Thursday, April 14, 2016

Defining Fitness... and a Spartan Race Giveaway!

As I was finishing Bill Bryson's A Walk in the Woods, I phrase stood out to me and really made me think:
For a brief, proud period I was slender and fit. I gained a profound respect for wilderness and nature and the benign dark power of woods.
He's speaking about his journey along the Appalachian Trail. It's his definition of "fit" that stands out to me. Throughout the book, he's made a point of letting us know that he's of average fitness. From his description, I would guess he is more couch potato than gym rat. He talks often of his tendency to eat Snickers during his time on the trail. Not a person I would characterize as fit. But I probably have a very narrow definition for whom I would consider to be fit.

The question is: What makes a person fit?

Bill Bryson seems to define it as being able to carry a loaded pack over 10-15 miles over a period of 8 hours or so a day.

A cyclist might define being fit as being able to ride at a certain pace for a number of miles.

A runner might say a BQ (Boston Qualifying time for a marathon = extremely fast) or maybe the ability to run a certain pace per mile or distance.


A weightlifter might say it's the ability to lift an astounding number of pounds.

But put the runner on the bike or the weightlifter in running shoes... and we might have a problem with their fitness.

And this would be a reason I love CrossFit and obstacle racing so much. Other sports are pretty narrow in scope in their requirements to achieve success. Historically, the triathlon or the decathlon would be the best test of all-round fitness. But could those athletes bench press their body weight? CrossFit and OCR tests us across a variety of challenges-- speed, strength and endurance. Are those sports the best determiners of fitness?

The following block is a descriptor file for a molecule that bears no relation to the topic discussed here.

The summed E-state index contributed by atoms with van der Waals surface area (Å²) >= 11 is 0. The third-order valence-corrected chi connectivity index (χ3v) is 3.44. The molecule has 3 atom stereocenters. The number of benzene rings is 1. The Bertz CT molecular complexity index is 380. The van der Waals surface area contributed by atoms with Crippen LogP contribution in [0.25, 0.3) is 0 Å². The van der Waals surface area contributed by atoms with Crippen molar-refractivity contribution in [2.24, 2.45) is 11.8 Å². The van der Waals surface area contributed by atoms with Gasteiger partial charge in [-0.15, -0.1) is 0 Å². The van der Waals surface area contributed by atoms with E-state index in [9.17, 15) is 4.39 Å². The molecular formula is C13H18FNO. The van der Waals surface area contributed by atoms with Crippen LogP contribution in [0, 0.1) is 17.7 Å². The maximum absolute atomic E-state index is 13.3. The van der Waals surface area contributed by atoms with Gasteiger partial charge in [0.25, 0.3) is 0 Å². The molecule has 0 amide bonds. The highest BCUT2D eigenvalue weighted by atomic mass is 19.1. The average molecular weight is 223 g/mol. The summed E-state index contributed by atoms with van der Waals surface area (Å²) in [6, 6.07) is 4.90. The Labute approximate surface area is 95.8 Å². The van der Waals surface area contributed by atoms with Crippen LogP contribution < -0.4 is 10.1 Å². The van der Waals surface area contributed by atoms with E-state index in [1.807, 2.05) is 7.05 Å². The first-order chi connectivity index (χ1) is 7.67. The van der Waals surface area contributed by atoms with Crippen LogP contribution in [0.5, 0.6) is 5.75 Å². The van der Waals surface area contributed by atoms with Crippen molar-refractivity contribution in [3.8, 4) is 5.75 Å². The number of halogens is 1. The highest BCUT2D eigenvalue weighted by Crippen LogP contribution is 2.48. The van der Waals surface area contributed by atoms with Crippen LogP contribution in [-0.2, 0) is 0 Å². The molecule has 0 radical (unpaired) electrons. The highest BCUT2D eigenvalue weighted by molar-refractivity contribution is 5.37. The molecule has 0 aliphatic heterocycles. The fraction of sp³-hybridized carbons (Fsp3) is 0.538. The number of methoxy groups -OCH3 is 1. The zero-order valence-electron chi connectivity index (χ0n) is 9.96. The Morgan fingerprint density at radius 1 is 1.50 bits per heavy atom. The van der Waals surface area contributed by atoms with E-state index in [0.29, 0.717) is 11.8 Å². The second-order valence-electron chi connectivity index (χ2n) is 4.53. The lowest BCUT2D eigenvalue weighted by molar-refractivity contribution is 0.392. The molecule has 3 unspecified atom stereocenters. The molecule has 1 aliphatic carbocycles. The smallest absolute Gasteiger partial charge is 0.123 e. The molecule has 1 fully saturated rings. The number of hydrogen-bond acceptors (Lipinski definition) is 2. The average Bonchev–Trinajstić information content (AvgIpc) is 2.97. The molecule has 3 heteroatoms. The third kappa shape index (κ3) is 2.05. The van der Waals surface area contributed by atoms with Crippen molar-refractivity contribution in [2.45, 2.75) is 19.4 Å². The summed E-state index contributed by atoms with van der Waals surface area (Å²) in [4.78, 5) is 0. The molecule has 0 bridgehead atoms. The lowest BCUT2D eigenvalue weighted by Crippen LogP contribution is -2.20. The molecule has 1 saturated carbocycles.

Spartan Race Giveaway!
And speaking of OCR, if you haven't yet tried one, let me help! I promise it will be the biggest challenge and the most fun you've had in a long time.

To celebrate the release of Joe DeSena's new book, Spartan Fit!, Spartan Race is giving away a free Spartan Race. "BOOK?!" you say. YES, BOOK! Spartan Fit! promises to help prepare you to do a Spartan Race by providing you with a 31 day workout and diet plan. Start where you are and learn how to use your own body to become more fit.
Click to pre-order
Enter to win a free race for any open heat (non-confirmed start time) in any Spartan Race in the continental US:

a Rafflecopter giveaway
For 10% off of any race, use the code SPARTANBLOGGER.

3 comments:

  1. Awesome article.

    I hadn't really noticed how being fit changes depending on one's goals. Personally, being fit for me just compromises of me feeling healthy and strong. Of course I strive every day to get stronger or run longer, but being fit is kind of just a way of life being active and healthy.

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  2. Fitness for me is defined physically and also mentally. As I progress through my fitness journey, I am constantly being tested mentally to push further and further (hours, miles, reps, etc). Fitness is a lifelong journey that never ends because it is constantly evolving. I never feel like I've "arrived" and this keeps me hungry to keep improving.

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